Many people were involved in the development of button making in England in the late 1700s, but the most famous of them was Matthew Boulton. I already knew about him because he is also famous in the coin-collecting world for designing the first steam-powered coining presses for the British Royal Mint. But I didn’t know that his button-making technology went far beyond mere coining!
Like coins, brass buttons are “struck” on steel dies with great force using presses or drop-hammers while the metal is cold. The force required may be from as little as 10 tons for a small simple button design or up to 200 tons for a large piece in thick metal with a complex high-relief design. The overwhelming force causes the softer metal to flow into the recesses of the hardened steel die where it can reproduce in exquisite detail every nuance of the engraver’s art.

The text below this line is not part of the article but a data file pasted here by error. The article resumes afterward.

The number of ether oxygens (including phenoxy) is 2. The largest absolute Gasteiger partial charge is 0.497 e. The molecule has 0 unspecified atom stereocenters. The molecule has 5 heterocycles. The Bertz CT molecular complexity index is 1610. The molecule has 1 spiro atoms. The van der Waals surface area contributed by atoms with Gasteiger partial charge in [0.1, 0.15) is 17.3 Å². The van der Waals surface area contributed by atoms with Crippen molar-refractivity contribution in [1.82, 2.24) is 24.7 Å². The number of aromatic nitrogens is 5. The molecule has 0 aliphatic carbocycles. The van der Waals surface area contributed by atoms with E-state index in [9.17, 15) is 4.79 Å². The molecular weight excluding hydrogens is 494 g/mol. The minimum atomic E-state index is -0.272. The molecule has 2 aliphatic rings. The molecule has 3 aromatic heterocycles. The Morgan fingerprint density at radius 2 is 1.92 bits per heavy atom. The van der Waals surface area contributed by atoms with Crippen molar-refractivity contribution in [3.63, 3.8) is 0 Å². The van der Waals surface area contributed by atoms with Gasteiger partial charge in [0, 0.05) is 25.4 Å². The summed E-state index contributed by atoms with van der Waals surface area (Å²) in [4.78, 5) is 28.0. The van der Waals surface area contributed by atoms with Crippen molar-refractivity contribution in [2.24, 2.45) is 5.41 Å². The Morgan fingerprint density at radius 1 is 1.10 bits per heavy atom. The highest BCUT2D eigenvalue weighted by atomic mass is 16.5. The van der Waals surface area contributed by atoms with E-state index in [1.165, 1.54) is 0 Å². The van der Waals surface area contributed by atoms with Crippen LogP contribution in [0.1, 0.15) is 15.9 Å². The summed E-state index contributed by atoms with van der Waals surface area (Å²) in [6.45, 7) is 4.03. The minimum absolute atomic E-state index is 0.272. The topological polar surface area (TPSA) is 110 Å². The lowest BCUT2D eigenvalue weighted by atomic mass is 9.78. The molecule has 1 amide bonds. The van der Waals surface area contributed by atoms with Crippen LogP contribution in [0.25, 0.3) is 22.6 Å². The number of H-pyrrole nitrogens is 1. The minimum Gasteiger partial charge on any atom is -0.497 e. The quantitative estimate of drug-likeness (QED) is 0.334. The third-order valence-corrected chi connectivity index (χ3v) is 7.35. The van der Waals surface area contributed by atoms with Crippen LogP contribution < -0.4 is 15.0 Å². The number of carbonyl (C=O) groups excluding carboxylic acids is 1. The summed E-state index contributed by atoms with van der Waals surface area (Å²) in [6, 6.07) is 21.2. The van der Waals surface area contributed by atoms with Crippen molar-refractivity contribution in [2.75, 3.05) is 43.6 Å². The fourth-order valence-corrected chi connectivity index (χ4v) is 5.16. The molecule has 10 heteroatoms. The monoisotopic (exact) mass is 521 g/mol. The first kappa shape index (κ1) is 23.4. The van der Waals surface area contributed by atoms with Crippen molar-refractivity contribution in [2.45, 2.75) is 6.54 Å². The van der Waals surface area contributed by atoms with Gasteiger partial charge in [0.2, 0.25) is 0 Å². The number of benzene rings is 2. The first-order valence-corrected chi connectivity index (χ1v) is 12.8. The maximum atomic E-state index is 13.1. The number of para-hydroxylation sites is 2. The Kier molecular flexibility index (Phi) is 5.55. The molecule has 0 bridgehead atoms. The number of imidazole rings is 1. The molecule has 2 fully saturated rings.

The die engraving, or “die-sinking,” is the part of the process that requires an artistic touch, and it is here that button-making surpasses coin-making many times over. In designing a coin, the engraver is most often constrained by a very specific set of guidelines of what must and must not be present in the design. However, there are no rules when designing a button other than the laws of physics and no limits besides the capacity of the available equipment. The engraver’s artistic inclinations and imagination can push the materials to the limit of what is possible and sometimes beyond.